As you can see above, even with one leaf extended the length won’t fit in just the dining area.  We’ll definitely have some living room dining creep going on when we host larger gatherings.

Now on to our First World Problems:  We have tried three possible dining room layouts, none of which leave me loving the look of the space.

Dining Room Layout Version 1

We tried this first layout, with the table pushed against the same wall as the large island with overhanging counter.  We weren’t a fan of it, though, because it left the rest of the space just so weirdly open.

Dining Room Layout Version 2

This layout is most aesthetically pleasing to me, but it still annoys me because the overhang of the counter really messes up the symmetry of the space.

Dining Room Layout Version 3

This is the layout we decided to go with for day-to-day life at the abode. It keeps the path from the living room to the kitchen nicely open, but it’s not as ugly as version 1.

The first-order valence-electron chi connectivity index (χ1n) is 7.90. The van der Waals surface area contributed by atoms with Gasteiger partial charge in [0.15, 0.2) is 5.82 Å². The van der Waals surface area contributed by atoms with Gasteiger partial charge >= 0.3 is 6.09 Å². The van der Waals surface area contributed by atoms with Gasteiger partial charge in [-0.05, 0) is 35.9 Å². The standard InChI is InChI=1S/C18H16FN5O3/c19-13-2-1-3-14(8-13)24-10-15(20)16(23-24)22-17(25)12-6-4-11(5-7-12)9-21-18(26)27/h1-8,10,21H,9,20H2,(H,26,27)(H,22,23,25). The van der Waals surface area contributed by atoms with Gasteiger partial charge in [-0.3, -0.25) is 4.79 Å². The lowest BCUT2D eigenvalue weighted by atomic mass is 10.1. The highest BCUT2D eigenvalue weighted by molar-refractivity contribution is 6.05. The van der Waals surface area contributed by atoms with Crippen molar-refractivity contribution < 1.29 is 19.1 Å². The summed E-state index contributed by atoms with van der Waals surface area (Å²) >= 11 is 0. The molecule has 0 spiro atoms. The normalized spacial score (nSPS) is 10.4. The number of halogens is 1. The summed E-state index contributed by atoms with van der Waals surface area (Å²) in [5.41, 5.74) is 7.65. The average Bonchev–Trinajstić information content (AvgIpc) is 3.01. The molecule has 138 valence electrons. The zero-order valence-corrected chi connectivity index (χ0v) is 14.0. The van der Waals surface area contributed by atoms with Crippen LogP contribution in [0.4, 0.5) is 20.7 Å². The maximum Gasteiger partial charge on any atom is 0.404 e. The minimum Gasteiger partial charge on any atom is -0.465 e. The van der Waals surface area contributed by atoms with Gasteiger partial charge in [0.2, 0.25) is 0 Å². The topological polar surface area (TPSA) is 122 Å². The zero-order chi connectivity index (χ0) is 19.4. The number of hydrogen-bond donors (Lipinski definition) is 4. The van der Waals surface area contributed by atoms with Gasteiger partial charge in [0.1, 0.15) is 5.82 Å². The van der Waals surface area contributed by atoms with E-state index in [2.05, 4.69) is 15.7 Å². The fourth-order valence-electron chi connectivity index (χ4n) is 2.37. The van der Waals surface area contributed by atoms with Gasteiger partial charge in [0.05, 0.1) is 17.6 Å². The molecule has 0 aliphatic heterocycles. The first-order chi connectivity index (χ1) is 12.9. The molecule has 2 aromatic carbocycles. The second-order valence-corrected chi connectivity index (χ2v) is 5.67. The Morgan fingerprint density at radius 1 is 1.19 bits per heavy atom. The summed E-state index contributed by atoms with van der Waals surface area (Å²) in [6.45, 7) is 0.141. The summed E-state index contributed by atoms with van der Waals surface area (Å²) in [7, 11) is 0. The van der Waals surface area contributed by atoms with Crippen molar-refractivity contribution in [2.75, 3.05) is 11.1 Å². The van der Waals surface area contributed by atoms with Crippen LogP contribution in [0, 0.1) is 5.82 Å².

Dining Table Final Layout

This is definitely the most spatially-challenging area in our entire house.  But like I said, first world problems.

Maybe the space would look better with a rug? 

Which version do you like the best?

 PS: Notice the cats in all the photos? They seem to have a sense for “oh, mom’s taking photos for the blog! Let me get myself in all the photos!”

For awesome updates & exclusive discounts on Janery pet beds, please sign up for my newsletter!

13 thoughts on “Our Long-awaited Mid-century Dining Table & A Reader Question

  1. Blythe Spitsbergen